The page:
Originally published at Gatestone Institute.
A taxpayer-funded Muslim school in England that was recently exposed for operating according to Islamic Sharia law has been condemned by government inspectors as being “dysfunctional” and “in chaos.”
Ofsted, the official agency for inspecting British schools, launched an urgent investigation into the Al-Madinah School in Derby, an industrial city in central England, after it emerged that Islamic fundamentalists running the school ordered all female teachers — including those who are not Muslim — to cover their heads and shoulders with a hijab, an Islamic scarf.
In addition to the strict dress code, pupils at the school, have been banned from singing songs, playing musical instruments, or reading fairy tales, activities deemed to be “un-Islamic,” according to non-Muslim staff members at the school.
When teaching children the alphabet, staff are prohibited from associating the letter ‘P’ with the word “pig.” Female staff are banned from wearing jewelry and are instructed to avoid shaking hands with male teachers to prevent “insult.”
The revelations about the un-British goings-on at the Al-Madinah School — the working conditions at the school have been compared to “being in Pakistan” — have fueled outrage over what some are calling underhanded attempts to establish a parallel Islamic education system in Britain.
The Ofsted inspection of Al-Madinah, which was originally scheduled to take place in late 2013, was brought forward to October 1-2 after it emerged that Muslim fundamentalists had taken control of the school.
On the first day of the inspection, officials found so many problems that they closed down the school entirely while the investigation continued.
Inspectors found, for example, that a one-hour-long arithmetic lesson consisted almost entirely of pupils cutting out and pasting different shapes. Inspectors also found that the only subject which taught crucial literacy skills was Islamic Studies.
Inspectors, however, cleared the school of allegations that it had been discriminating against girls by placing them at the back of the class. Inspectors also found that boys and girls had different lunch sittings due to the small size of the dining room.
The Ofsted inspection report, which was published on October 17, states: “This school is dysfunctional. The basic systems and processes a school needs to operate well are not in place. The school is in chaos and reliant on the goodwill of an interim principal to prevent it totally collapsing.” The report continues:
This is a school which has been set up and run by representatives of the [Muslim] community with limited knowledge and experience. Leadership and management, including governance, are inadequate and have been unable to improve the school.
Staff have been appointed to key roles for which they do not have qualifications and experience. For example, most of the primary school teachers have not taught before and the head of the primary school is experienced in teaching secondary-aged pupils only.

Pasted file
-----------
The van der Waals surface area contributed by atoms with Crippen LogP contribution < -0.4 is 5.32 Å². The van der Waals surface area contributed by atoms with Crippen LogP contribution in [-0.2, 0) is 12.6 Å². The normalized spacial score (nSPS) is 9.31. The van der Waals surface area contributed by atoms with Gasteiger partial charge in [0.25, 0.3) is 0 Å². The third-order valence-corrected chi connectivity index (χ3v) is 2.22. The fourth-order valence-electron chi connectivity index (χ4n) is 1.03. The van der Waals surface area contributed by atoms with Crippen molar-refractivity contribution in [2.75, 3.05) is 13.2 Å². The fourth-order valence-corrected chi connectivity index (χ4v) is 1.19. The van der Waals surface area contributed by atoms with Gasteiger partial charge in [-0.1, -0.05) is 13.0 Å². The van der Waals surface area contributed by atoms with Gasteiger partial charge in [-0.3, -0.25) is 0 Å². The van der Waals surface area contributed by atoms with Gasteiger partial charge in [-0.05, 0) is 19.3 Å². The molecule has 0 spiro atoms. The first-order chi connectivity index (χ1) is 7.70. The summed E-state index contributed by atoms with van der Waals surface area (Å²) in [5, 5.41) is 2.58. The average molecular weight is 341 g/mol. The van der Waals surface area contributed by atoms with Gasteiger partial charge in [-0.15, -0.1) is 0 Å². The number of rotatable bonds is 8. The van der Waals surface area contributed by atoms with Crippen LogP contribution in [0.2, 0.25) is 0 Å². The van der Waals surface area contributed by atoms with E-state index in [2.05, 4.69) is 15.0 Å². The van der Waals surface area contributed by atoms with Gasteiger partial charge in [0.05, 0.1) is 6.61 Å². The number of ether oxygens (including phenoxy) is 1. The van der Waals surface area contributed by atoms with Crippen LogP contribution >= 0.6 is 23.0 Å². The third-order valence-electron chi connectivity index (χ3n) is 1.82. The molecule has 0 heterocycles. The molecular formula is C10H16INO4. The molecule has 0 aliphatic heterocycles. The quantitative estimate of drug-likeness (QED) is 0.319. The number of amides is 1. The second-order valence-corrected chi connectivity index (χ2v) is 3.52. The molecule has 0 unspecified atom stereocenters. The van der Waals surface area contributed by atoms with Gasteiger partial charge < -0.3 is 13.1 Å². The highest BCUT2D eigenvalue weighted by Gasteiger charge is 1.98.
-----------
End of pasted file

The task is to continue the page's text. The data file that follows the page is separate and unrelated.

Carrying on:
The hard-hitting report rates the Al-Madinah School as “inadequate” in all four inspection categories — achievement of pupils, quality of teaching, behavior and safety of pupils, and leadership and management. It concludes:
In accordance with the Education Act 2005, Her Majesty’s Chief Inspector is of the opinion that this school requires special measures because it is failing to give its pupils and acceptable standard of education and the persons responsible for leading, managing or governing the school are not demonstrating the capacity to secure the necessary improvement in the school.
A school that is placed in special measures is subject to regular subject to regular short-notice Ofsted inspections to monitor its improvement. If conditions at the school do not improve within one year it may be closed. In the interim period, the school is eligible to obtain a significant increase in taxpayer money to help implement changes recommended by Ofsted.
The Al-Madinah School opened in September 2012 as a so-called free school, which is similar to a private school in that it operates beyond the control of local authorities, but is different from a private school in that its operations are paid for by British taxpayers.
Free schools were introduced by the ruling Conservative-Liberal Democrat coalition government in 2011 based on the argument that such schools would create more competition for public schools and thus drive up educational standards.
About the Author: The writer is a Senior Fellow at the New York-based Gatestone Institute. He is also Senior Fellow for European Politics at the Madrid-based Grupo de Estudios Estratégicos / Strategic Studies Group, one of the oldest and most influential foreign policy think tanks in Spain.
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